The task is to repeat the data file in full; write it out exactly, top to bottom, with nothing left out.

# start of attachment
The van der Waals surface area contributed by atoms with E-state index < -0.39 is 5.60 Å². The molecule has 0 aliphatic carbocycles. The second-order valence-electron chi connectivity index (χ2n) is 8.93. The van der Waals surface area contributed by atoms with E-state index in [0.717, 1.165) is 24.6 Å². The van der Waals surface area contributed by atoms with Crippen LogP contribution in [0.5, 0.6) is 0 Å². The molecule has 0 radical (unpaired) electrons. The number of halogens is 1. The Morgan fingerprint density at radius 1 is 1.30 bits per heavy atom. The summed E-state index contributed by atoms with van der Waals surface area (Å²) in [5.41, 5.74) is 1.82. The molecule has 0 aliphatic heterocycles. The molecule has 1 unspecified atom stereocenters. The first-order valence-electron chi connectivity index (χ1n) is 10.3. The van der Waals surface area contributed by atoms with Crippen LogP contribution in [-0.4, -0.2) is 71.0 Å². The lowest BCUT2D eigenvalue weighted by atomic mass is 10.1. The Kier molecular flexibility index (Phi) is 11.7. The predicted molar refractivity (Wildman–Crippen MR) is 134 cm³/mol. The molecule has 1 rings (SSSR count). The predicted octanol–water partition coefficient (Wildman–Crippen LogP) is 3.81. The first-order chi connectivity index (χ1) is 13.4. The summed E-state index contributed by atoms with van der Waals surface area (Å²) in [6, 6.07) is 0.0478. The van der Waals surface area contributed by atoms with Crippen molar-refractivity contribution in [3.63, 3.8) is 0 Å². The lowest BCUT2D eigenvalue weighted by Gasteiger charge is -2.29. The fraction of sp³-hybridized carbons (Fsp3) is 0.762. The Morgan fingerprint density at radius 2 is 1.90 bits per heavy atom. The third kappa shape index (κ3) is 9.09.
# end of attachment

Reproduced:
The van der Waals surface area contributed by atoms with E-state index < -0.39 is 5.60 Å². The molecule has 0 aliphatic carbocycles. The second-order valence-electron chi connectivity index (χ2n) is 8.93. The van der Waals surface area contributed by atoms with E-state index in [0.717, 1.165) is 24.6 Å². The van der Waals surface area contributed by atoms with Crippen LogP contribution in [0.5, 0.6) is 0 Å². The molecule has 0 radical (unpaired) electrons. The number of halogens is 1. The Morgan fingerprint density at radius 1 is 1.30 bits per heavy atom. The summed E-state index contributed by atoms with van der Waals surface area (Å²) in [5.41, 5.74) is 1.82. The molecule has 0 aliphatic heterocycles. The molecule has 1 unspecified atom stereocenters. The first-order valence-electron chi connectivity index (χ1n) is 10.3. The van der Waals surface area contributed by atoms with Crippen LogP contribution in [-0.4, -0.2) is 71.0 Å². The lowest BCUT2D eigenvalue weighted by atomic mass is 10.1. The Kier molecular flexibility index (Phi) is 11.7. The predicted molar refractivity (Wildman–Crippen MR) is 134 cm³/mol. The molecule has 1 rings (SSSR count). The predicted octanol–water partition coefficient (Wildman–Crippen LogP) is 3.81. The first-order chi connectivity index (χ1) is 13.4. The summed E-state index contributed by atoms with van der Waals surface area (Å²) in [6, 6.07) is 0.0478. The van der Waals surface area contributed by atoms with Crippen molar-refractivity contribution in [3.63, 3.8) is 0 Å². The lowest BCUT2D eigenvalue weighted by Gasteiger charge is -2.29. The fraction of sp³-hybridized carbons (Fsp3) is 0.762. The Morgan fingerprint density at radius 2 is 1.90 bits per heavy atom. The third kappa shape index (κ3) is 9.09.